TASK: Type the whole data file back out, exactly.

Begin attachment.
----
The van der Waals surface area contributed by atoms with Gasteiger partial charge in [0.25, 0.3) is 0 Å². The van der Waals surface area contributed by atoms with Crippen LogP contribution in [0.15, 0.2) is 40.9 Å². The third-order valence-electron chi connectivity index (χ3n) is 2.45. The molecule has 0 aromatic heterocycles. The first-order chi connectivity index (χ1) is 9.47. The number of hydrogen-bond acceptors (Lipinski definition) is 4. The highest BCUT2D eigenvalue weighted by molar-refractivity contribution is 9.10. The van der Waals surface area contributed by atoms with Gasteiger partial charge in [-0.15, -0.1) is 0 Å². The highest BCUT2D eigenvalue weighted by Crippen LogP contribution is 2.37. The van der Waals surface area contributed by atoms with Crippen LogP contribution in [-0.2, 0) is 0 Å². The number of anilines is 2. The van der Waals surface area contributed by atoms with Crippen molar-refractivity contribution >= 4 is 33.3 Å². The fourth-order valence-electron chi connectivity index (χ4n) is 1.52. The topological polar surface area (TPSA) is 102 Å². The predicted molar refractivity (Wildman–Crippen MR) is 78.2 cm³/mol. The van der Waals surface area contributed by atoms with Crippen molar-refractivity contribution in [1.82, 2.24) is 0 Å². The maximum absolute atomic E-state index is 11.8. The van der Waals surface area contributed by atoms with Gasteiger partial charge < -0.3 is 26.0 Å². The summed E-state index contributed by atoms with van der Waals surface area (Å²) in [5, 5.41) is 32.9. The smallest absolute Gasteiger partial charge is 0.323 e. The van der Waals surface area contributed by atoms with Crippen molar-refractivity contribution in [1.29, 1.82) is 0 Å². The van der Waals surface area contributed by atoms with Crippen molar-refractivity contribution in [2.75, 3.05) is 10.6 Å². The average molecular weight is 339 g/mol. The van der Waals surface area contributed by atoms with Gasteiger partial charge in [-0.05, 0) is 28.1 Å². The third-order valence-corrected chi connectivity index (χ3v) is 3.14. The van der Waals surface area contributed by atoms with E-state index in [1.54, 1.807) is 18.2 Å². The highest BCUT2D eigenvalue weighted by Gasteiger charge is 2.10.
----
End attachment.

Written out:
The van der Waals surface area contributed by atoms with Gasteiger partial charge in [0.25, 0.3) is 0 Å². The van der Waals surface area contributed by atoms with Crippen LogP contribution in [0.15, 0.2) is 40.9 Å². The third-order valence-electron chi connectivity index (χ3n) is 2.45. The molecule has 0 aromatic heterocycles. The first-order chi connectivity index (χ1) is 9.47. The number of hydrogen-bond acceptors (Lipinski definition) is 4. The highest BCUT2D eigenvalue weighted by molar-refractivity contribution is 9.10. The van der Waals surface area contributed by atoms with Gasteiger partial charge in [-0.15, -0.1) is 0 Å². The highest BCUT2D eigenvalue weighted by Crippen LogP contribution is 2.37. The van der Waals surface area contributed by atoms with Crippen LogP contribution in [-0.2, 0) is 0 Å². The number of anilines is 2. The van der Waals surface area contributed by atoms with Crippen molar-refractivity contribution >= 4 is 33.3 Å². The fourth-order valence-electron chi connectivity index (χ4n) is 1.52. The topological polar surface area (TPSA) is 102 Å². The predicted molar refractivity (Wildman–Crippen MR) is 78.2 cm³/mol. The van der Waals surface area contributed by atoms with Crippen molar-refractivity contribution in [1.82, 2.24) is 0 Å². The maximum absolute atomic E-state index is 11.8. The van der Waals surface area contributed by atoms with Gasteiger partial charge < -0.3 is 26.0 Å². The summed E-state index contributed by atoms with van der Waals surface area (Å²) in [5, 5.41) is 32.9. The smallest absolute Gasteiger partial charge is 0.323 e. The van der Waals surface area contributed by atoms with Crippen molar-refractivity contribution in [1.29, 1.82) is 0 Å². The van der Waals surface area contributed by atoms with Crippen molar-refractivity contribution in [2.75, 3.05) is 10.6 Å². The average molecular weight is 339 g/mol. The van der Waals surface area contributed by atoms with Gasteiger partial charge in [-0.05, 0) is 28.1 Å². The third-order valence-corrected chi connectivity index (χ3v) is 3.14. The van der Waals surface area contributed by atoms with E-state index in [1.54, 1.807) is 18.2 Å². The highest BCUT2D eigenvalue weighted by Gasteiger charge is 2.10.